c6af1b0446f86f500eebb401_jk757.jpg5cd4920246f86f6804948d01ce31930246f86f6804ab8d01 Jon Krause
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Legal Power to the People

Organizations such as Human Rights Watch and Amnesty International can use documentation and public advocacy to shame governments guilty of human-rights violations. But without a consistent system for citizens to protect their rights in daily life, naming and shaming alone will not address every breach of basic rights.

NEW DELHI – Inspired by Anna Hazare’s hunger strike, thousands of people gathered at Ramlila Grounds in New Delhi to protest governmental corruption. Protesters here and around the country pressed for a specific political change – a new institution to combat corruption– and, in principle, they won. Parliament passed a resolution accepting their demands and is now drafting a bill accordingly.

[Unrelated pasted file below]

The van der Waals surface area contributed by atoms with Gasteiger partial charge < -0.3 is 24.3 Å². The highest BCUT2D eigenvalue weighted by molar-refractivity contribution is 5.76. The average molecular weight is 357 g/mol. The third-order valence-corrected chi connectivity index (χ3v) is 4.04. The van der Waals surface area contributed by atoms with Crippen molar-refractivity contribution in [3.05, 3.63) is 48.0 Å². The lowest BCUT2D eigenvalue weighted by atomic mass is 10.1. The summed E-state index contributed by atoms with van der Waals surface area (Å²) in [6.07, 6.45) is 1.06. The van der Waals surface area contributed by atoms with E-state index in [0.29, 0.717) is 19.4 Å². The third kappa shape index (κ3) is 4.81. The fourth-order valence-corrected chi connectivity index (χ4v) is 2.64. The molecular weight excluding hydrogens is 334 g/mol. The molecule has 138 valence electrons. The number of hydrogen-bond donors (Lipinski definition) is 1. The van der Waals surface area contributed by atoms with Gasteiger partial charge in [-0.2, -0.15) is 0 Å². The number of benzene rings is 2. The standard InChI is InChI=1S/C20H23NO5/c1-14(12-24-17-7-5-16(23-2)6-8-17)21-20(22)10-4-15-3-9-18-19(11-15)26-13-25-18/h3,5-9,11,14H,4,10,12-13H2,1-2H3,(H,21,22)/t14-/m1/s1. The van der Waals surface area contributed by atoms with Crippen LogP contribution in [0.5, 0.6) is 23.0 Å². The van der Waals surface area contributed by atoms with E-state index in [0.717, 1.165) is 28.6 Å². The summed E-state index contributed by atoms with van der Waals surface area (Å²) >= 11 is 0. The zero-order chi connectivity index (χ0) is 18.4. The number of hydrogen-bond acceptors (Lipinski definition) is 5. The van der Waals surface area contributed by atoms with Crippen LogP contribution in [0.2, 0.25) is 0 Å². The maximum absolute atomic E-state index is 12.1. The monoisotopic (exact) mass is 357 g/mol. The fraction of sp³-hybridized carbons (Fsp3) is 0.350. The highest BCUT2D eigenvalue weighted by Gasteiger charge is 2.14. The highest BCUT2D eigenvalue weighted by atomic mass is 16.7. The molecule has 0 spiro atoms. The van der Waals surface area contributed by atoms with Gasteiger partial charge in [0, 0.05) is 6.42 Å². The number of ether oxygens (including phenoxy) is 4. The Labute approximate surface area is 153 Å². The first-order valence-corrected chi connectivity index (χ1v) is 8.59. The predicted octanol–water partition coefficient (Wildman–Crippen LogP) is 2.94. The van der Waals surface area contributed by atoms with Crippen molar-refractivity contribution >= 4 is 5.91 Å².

But the demonstrations were also motivated by a larger aspiration, one that is more difficult to achieve: that the day-to-day workings of government become more accountable, more tied to the citizens whom government is meant to serve.

Two of the great international movements since World War II have arrived at exactly this challenge. The human rights movement has led nearly all countries to endorse human rights norms, at least in name. Organizations such as Human Rights Watch and Amnesty International can therefore use documentation and public advocacy to shame governments for egregious violations.

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